Electric vehicle startup Xpeng has partnered with the e-commerce giant Alibaba to open an advanced computing center in northern China to develop software for driverless vehicles.
The largest intelligent computing center in the country, it is planned to be capable of computing speeds of up to 600 petaflops allowing it to run simulation tests 170 times faster than before. What would have previously taken Xpeng a week to compute can be done in just an hour, according to CNBC.
The center uses cloud-based computing technology from Alibaba, which is an Xpeng investor. The e-commerce company has reportedly been looking to bolster that division to counteract the slowdown in its core business. Named Fuyao, the center will be located in the Inner Mongolia region in northern China.
We're excited to announce the opening of Fu Yao, in collaboration with @alibaba_cloud.
Fu Yao is now the biggest intelligent computing center in China, allowing us to develop autonomous driving systems way more efficient than present, while greatly reducing R&D costs. #AI pic.twitter.com/zhT4kMSuof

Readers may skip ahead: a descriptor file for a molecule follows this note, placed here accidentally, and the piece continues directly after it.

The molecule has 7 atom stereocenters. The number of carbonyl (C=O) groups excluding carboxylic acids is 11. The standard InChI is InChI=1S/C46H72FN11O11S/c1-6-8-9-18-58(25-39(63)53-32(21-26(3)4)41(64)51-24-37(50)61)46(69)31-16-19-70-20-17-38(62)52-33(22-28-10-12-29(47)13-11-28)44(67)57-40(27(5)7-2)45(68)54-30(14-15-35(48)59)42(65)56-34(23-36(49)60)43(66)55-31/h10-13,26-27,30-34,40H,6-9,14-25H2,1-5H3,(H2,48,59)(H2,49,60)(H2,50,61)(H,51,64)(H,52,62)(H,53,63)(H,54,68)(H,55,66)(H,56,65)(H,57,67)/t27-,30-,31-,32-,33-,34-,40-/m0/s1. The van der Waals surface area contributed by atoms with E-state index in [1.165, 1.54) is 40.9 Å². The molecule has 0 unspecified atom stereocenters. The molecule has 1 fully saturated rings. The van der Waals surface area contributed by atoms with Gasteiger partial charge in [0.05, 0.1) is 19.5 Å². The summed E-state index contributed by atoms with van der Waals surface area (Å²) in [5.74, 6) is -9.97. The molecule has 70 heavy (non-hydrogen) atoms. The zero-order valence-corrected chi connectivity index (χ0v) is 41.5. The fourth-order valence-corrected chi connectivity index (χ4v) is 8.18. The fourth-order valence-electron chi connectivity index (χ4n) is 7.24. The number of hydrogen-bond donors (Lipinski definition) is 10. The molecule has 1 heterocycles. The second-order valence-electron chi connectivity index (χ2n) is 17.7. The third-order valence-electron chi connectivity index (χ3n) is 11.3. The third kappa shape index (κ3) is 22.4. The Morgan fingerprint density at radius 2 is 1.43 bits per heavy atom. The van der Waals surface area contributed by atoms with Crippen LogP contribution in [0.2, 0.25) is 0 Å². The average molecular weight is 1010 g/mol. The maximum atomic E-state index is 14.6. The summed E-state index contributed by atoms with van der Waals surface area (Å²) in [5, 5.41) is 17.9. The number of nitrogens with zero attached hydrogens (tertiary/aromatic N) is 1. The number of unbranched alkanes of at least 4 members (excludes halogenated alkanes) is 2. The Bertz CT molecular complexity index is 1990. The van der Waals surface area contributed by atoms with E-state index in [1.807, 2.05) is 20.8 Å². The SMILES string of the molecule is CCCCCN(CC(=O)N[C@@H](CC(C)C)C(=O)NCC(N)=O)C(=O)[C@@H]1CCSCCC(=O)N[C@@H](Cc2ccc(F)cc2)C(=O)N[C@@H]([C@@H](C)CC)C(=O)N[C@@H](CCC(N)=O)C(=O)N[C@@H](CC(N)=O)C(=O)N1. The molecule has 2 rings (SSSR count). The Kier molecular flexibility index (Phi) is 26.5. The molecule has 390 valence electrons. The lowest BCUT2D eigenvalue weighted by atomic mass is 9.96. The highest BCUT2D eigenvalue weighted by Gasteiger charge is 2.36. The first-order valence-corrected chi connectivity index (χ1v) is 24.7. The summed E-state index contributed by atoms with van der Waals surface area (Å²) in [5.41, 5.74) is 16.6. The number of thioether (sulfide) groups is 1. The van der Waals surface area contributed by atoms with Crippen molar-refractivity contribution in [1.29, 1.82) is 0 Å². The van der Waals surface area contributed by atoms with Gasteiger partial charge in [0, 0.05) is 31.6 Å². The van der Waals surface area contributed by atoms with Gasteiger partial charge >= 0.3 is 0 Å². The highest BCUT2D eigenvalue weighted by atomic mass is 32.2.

— XPENG (@XPengMotors) August 2, 2022
Xpeng already has experience with advanced driver assistance technologies with its XPILOT feature. It also released City NGP last year, which allows its vehicles to change lanes, speed up, slow down, and even exit highways. Initially only offered for highway driving, like GM’s Super Cruise, the technology is now being rolled out for city driving, too.
The company is fighting in a highly competitive EV market in China, and it has tried to position itself more as a tech company than a car company. This move, then, is in keeping with its ethos and may help it compete with companies like BYD, NIO, and Tesla.
In addition to working on cars, Xpeng has also invested in areas such as robotics and flying passenger drones, which puts it into competition with Hyundai. The Korean company has invested heavily in passenger drones and thinks it can start commercial services within the coming years.
China’s policy-makers have largely welcomed the development of autonomous technology, and a number of cities have allowed automakers to launch robotaxi services.